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These robo-valets will park your car for you

Future Tech: Featuring boat-docking automation & powerful text generation.

A fleet of robotic valets begin work at an international airport

A fleet of robotic valets begin work at an international airport

From Engadget:

After a few years of testing its robot valets, Stanley Robotics will officially put its fleet to use at France’s Lyon-Saint-Exupéry airport. If you plan to park in the robot-lot anytime soon, you’ll leave your car in a special garage-like box. One of Stanley’s robots will literally pick up your car and deliver it to a spot. When you return, the system will use your flight information to determine when to bring your car back to a box, where you can pick it up and drive off. As the company says, that should mean no waiting or searching the parking lot.

These self-driving, robo-valets look like large, rectangular boxes, about the width of a small SUV. They essentially act as a forklift, sliding metal arms underneath your car to lift it by the tires. Stanley Robotics said the system is much more efficient at parking than humans are — though that’s not exactly a high bar. The robot valets can fit 50 per cent more cars in the same area, by parking them closer together and a few cars deep.

For now, Stanley Robotics will cover 500 parking spaces, but the company said it eventually wants to service 6,000 spots. There’s no word yet if the company will launch this at other airports, but it has held trial runs at Düsseldorf International Airport in Germany and Charles De Gaulle Airport in Paris.

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This automated system docks boats all on its own

This automated system docks boats all on its own

From Popular Mechanics:

It’s a familiar sensation to anyone who’s ever helmed a boat: You’re maneuvering toward the dock when you realize that the tide is taking you one way and the wind another, and you’re not entirely sure whether you’re going to sidle up smoothly or do an impromptu re-enactment of the final scenes from Speed 2: Cruise Control. Inevitably, there are at least 100 people standing around watching.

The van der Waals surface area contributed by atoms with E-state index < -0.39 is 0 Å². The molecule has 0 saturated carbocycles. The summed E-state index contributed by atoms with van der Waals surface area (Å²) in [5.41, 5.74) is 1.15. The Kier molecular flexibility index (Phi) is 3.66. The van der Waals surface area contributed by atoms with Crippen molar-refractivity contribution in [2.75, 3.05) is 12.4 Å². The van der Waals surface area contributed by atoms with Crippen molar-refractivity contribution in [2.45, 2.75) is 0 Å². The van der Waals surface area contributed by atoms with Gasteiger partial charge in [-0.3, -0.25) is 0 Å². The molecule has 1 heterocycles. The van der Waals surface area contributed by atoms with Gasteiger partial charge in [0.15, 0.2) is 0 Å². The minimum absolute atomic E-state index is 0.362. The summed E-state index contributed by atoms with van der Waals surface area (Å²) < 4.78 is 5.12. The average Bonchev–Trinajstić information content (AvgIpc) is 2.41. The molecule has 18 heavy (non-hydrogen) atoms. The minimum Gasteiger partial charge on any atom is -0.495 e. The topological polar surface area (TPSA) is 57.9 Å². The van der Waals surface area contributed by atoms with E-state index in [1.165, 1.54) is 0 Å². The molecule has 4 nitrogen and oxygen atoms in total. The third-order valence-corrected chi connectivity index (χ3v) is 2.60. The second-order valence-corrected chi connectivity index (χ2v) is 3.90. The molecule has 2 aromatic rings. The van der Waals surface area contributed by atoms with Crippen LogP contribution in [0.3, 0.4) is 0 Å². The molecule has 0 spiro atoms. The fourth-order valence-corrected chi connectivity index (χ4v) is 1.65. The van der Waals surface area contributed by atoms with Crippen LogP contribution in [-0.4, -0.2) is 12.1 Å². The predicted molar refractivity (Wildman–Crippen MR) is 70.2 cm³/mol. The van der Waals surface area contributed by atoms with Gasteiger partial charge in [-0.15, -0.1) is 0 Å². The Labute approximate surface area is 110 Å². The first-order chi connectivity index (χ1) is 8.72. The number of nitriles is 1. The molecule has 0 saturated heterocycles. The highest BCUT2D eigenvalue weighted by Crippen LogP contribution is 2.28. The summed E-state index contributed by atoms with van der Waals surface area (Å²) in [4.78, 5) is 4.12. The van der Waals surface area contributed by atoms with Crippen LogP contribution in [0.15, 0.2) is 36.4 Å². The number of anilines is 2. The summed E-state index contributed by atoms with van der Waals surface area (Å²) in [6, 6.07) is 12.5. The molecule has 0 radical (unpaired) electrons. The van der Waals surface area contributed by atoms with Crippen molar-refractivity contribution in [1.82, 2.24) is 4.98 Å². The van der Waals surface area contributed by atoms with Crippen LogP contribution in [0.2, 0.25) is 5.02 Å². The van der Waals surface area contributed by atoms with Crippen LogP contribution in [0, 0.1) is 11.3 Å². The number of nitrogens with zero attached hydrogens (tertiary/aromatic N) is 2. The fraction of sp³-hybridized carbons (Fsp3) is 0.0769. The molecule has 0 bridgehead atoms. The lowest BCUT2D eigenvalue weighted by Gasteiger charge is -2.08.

If you’re like me, you might suddenly remember there was something you needed to do out in the ocean, then jam it into reverse and motor away. Sorry everyone! We’ll get fuel some other place. Or run out, maybe. Either way, it’ll be better than suffering the indignity of an ugly docking.

Raymarine has a solution in the works: DockSense, an automated system that uses stereoscopic cameras to help bring your boat to the dock without embarrassment or massive property damage. I tried out a prototype system on a 33-foot Boston Whaler Outrage at the Miami Boat Show, and it’s awe-inspiring.

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Should we be concerned about this powerful text generator?

Should we be concerned about this powerful text generator?

From CBC News:

A new text generator driven by artificial intelligence is apparently so good that its creators have decided not to make it publicly available. The tool was created by OpenAI, a non-profit research firm whose backers include Elon Musk, Peter Thiel and Reid Hoffman and which was founded with the mission of “discovering and enacting the path to safe artificial general intelligence.”

But now OpenAI is concerned that something these well-intentioned researchers built could easily be misused, fearing that it would be dangerous in the wrong hands. Trained on eight million web pages, OpenAI’s new system — called the GPT-2 — is billed as the next generation of predictive text. The AI is said to write authentic-sounding prose that could fool humans, which has dangerous repercussions when it comes to the mass production of disinformation.

Feed it sample content — be it a few words, or a few pages — and the AI will write what comes next, with a coherent, plausible passage that matches both the subject and the style of the source material. “The model is chameleon-like — it adapts to the style and content of the conditioning text. This allows the user to generate realistic and coherent continuations about a topic of their choosing,” the researchers wrote in explaining why they weren’t releasing the tool.

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The Editors

The Editorial Team develops articles, company profiles and resources for the Business Hub to bring IT, tech and innovation stories to the Manitoba business community.

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